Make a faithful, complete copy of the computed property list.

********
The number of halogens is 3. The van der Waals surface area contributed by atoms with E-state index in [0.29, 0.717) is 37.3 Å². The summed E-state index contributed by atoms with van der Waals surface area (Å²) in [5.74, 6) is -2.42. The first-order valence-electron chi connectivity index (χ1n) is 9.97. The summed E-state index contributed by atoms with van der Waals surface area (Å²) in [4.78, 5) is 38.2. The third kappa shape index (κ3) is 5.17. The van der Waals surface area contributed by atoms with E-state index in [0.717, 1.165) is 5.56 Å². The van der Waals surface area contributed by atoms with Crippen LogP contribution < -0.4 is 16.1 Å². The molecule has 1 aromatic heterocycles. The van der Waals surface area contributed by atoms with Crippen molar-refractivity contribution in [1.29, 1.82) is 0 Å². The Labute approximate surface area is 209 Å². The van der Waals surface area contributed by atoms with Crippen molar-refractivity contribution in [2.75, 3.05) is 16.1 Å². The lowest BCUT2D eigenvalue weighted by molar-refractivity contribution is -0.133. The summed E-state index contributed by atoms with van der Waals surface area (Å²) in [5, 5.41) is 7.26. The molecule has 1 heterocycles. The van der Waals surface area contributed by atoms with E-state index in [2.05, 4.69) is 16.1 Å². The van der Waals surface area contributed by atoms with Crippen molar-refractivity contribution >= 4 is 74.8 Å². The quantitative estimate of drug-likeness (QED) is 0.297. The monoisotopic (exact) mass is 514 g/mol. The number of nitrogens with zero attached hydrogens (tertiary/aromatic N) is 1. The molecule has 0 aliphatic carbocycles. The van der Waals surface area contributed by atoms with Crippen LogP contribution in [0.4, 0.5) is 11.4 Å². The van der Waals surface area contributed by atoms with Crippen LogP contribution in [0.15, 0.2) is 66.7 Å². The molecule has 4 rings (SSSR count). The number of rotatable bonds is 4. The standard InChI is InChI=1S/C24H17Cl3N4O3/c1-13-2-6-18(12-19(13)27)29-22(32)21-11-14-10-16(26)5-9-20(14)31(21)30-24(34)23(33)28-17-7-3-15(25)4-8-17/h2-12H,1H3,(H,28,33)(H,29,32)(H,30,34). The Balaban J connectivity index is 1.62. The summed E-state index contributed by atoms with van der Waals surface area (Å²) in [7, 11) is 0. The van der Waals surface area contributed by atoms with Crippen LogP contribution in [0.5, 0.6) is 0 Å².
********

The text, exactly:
The number of halogens is 3. The van der Waals surface area contributed by atoms with E-state index in [0.29, 0.717) is 37.3 Å². The summed E-state index contributed by atoms with van der Waals surface area (Å²) in [5.74, 6) is -2.42. The first-order valence-electron chi connectivity index (χ1n) is 9.97. The summed E-state index contributed by atoms with van der Waals surface area (Å²) in [4.78, 5) is 38.2. The third kappa shape index (κ3) is 5.17. The van der Waals surface area contributed by atoms with E-state index in [0.717, 1.165) is 5.56 Å². The van der Waals surface area contributed by atoms with Crippen LogP contribution < -0.4 is 16.1 Å². The molecule has 1 aromatic heterocycles. The van der Waals surface area contributed by atoms with Crippen molar-refractivity contribution in [1.29, 1.82) is 0 Å². The Labute approximate surface area is 209 Å². The van der Waals surface area contributed by atoms with Crippen molar-refractivity contribution in [2.75, 3.05) is 16.1 Å². The lowest BCUT2D eigenvalue weighted by molar-refractivity contribution is -0.133. The summed E-state index contributed by atoms with van der Waals surface area (Å²) in [5, 5.41) is 7.26. The molecule has 1 heterocycles. The van der Waals surface area contributed by atoms with E-state index in [2.05, 4.69) is 16.1 Å². The van der Waals surface area contributed by atoms with Crippen molar-refractivity contribution >= 4 is 74.8 Å². The quantitative estimate of drug-likeness (QED) is 0.297. The monoisotopic (exact) mass is 514 g/mol. The number of nitrogens with zero attached hydrogens (tertiary/aromatic N) is 1. The molecule has 0 aliphatic carbocycles. The van der Waals surface area contributed by atoms with Crippen LogP contribution in [0.4, 0.5) is 11.4 Å². The van der Waals surface area contributed by atoms with Crippen LogP contribution in [0.15, 0.2) is 66.7 Å². The molecule has 4 rings (SSSR count). The number of rotatable bonds is 4. The standard InChI is InChI=1S/C24H17Cl3N4O3/c1-13-2-6-18(12-19(13)27)29-22(32)21-11-14-10-16(26)5-9-20(14)31(21)30-24(34)23(33)28-17-7-3-15(25)4-8-17/h2-12H,1H3,(H,28,33)(H,29,32)(H,30,34). The Balaban J connectivity index is 1.62. The summed E-state index contributed by atoms with van der Waals surface area (Å²) in [7, 11) is 0. The van der Waals surface area contributed by atoms with Crippen LogP contribution in [0.5, 0.6) is 0 Å².